Seattle city government spending has been outpacing population growth. Mayor Jenny Durkan needs to turn that equation around.
Seattle is a rapidly growing city with increasing needs for government services, but the surge in city spending of about 39 percent between 2011 and 2016 has far outpaced Seattle’s 11 percent population growth.
Mayor Jenny Durkan must fulfill her promise to look closely at all city operations and rein in government spending wherever possible.
A Times Watchdog report by Daniel Gilbert and Daniel Beekman found spending in every city department grew in the five years ending in 2016, including a doubling of transportation expenses to $276.9 million. The city payroll totaled $1.1 billion last year, with nearly half of full-time workers making at least $100,000, according to a Seattle Times examination of payroll records, budget documents and financial statements.
That’s a dizzying pace, even in a city where voters seem to have an unending willingness to pay new taxes.
In August 2016, Seattle voters agreed to double the amount of property taxes they are paying to support efforts to help the homeless and provide affordable housing and support low-income housing in the city. That’s just one tax on a long list of increases voters have approved in recent years.
City voters have also approved tax increases to maintain parks, provide high-quality preschool, improve Seattle transportation options, keep libraries open, build more schools, and maintain and operate Seattle Public Schools. Most would agree these are all worthwhile reasons to pay taxes, but the well of taxpayer generosity is not unlimited.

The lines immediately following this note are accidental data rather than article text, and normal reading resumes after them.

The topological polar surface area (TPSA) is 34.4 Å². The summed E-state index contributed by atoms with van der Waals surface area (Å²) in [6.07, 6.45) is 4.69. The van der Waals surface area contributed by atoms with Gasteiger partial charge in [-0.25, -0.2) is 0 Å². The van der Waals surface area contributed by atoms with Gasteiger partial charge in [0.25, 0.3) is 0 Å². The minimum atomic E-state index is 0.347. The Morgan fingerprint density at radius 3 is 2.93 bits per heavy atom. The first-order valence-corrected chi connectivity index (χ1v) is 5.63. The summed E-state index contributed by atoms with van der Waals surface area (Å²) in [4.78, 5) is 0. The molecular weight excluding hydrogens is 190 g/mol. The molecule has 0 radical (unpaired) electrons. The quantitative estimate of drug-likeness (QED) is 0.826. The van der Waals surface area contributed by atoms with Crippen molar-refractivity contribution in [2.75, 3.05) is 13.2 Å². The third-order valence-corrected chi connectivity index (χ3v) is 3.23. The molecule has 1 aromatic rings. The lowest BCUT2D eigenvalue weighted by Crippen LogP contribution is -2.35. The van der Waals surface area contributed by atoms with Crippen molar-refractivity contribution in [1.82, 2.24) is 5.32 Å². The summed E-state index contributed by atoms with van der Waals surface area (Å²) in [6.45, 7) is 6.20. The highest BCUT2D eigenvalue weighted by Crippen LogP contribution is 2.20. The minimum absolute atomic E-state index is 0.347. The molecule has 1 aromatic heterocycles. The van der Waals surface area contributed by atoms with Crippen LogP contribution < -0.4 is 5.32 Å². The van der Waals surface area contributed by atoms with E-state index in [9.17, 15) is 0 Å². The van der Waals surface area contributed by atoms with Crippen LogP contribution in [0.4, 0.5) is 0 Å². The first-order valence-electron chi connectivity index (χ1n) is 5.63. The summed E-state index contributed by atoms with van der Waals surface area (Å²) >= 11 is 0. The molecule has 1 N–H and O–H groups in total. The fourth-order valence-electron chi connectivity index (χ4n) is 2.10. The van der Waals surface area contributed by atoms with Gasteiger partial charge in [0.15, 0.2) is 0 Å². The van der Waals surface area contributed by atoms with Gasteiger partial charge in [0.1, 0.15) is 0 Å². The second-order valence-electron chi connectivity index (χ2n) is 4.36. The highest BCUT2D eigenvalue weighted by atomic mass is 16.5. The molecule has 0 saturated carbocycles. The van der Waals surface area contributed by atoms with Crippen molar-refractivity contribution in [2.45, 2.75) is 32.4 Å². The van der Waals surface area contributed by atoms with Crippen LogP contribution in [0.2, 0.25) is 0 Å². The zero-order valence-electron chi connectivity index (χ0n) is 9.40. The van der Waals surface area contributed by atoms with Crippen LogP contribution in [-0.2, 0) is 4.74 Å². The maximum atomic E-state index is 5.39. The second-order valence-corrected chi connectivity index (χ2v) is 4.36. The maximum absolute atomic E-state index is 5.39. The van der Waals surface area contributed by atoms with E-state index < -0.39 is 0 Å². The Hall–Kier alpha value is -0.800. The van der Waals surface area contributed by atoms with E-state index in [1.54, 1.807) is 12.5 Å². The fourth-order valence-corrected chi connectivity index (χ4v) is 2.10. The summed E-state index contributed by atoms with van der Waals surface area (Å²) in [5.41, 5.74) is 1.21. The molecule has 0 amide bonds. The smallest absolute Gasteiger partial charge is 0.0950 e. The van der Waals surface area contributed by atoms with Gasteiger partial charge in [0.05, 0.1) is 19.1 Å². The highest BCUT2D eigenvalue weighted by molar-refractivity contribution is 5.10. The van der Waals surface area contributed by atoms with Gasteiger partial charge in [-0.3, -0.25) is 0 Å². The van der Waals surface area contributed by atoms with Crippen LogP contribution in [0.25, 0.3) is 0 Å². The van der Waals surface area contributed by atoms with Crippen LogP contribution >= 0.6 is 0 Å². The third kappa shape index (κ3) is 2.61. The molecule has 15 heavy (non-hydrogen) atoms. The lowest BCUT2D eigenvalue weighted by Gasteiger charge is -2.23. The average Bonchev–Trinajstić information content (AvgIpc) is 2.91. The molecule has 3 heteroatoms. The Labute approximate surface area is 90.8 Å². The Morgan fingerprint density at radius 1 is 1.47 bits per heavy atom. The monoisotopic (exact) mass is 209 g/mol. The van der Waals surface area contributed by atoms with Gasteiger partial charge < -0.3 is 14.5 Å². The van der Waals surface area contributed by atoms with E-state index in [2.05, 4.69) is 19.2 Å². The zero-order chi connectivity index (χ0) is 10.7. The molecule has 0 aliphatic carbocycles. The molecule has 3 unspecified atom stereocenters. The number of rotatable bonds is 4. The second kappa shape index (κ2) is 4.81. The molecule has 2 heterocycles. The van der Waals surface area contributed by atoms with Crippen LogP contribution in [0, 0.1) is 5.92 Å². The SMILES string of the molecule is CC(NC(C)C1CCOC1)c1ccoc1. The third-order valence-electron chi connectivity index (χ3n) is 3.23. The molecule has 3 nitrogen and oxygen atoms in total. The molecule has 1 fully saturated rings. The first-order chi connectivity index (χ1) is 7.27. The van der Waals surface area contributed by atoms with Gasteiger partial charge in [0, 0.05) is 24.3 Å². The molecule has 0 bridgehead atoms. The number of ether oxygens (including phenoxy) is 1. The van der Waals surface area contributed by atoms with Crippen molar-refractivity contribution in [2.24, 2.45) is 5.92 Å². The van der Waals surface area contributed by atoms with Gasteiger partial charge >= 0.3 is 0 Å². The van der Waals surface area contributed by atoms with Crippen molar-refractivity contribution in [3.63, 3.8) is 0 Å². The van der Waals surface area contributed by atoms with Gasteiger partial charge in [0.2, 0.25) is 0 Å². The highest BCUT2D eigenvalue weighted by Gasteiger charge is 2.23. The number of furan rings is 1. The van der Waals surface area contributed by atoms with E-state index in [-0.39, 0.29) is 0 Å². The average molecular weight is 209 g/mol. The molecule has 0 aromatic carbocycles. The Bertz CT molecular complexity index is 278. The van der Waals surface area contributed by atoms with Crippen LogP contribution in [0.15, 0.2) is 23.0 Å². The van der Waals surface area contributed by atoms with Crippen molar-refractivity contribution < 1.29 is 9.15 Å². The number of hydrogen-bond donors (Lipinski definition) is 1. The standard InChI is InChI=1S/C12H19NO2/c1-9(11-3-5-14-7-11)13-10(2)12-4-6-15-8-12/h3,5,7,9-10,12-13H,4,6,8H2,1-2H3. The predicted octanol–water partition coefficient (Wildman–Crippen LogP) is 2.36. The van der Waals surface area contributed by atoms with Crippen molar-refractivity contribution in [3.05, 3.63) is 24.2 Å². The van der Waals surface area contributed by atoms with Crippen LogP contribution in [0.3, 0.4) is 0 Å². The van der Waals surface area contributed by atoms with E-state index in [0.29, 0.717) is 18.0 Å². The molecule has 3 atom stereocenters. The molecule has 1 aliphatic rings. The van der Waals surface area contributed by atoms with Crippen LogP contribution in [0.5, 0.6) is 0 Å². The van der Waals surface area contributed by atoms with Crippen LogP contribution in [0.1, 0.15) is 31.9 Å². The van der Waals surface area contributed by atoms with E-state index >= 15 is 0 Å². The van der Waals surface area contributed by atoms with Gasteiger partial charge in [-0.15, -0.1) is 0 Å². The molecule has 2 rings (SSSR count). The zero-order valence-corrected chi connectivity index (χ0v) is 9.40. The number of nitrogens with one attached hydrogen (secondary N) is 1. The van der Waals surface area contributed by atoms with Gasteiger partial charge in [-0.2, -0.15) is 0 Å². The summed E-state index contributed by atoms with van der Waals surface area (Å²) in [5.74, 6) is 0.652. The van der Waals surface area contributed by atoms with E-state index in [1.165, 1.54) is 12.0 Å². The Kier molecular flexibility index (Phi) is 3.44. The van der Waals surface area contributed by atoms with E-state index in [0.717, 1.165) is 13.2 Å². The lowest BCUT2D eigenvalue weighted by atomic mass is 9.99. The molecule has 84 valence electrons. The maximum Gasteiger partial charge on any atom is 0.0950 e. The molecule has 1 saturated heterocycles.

Even with these new taxes, city revenues are not growing as fast as spending is increasing. Something will have to give as the economy cools, as is expected.
All future spending proposals must be examined with this economic slowing in mind, and current spending should be subject to the same careful analysis. Accountability matters here.
For example, Seattle’s $5.6 billion budget for 2018 includes $63 million for homelessness programs, up from $39 million in 2014. Some of the increase is necessary to make up for cuts in federal dollars. Some covers an increase in the homeless population. But the rest of the money is being spent on emergency housing that should become less necessary as the city implements new homeless services. Seattle is now focused on finding people permanent places to live and the services they need to stay housed. This work is expensive, but it should lead to savings in emergency housing.
In addition to taking care of its other pressing concerns — traffic and public safety — Seattle has taken on a number of new multimillion-dollar projects during the past five years. In 2012, the city created the Office of Immigrant and Refugee Affairs. That office’s budget has ballooned to $3 million. Seattle’s education department — separate from the school district — has a budget of nearly $80 million for 2018.
Voter generosity may not continue forever. It may even halt as soon as Seattle homeowners get a better idea of how much the state’s school funding reform will boost their state property taxes in 2018.
The mayor and the City Council need to put the city on a spending diet before a slowing economy forces more austerity. Shrewd budget cutting will ensure that the city’s values and goals are supported in its budget for many years to come.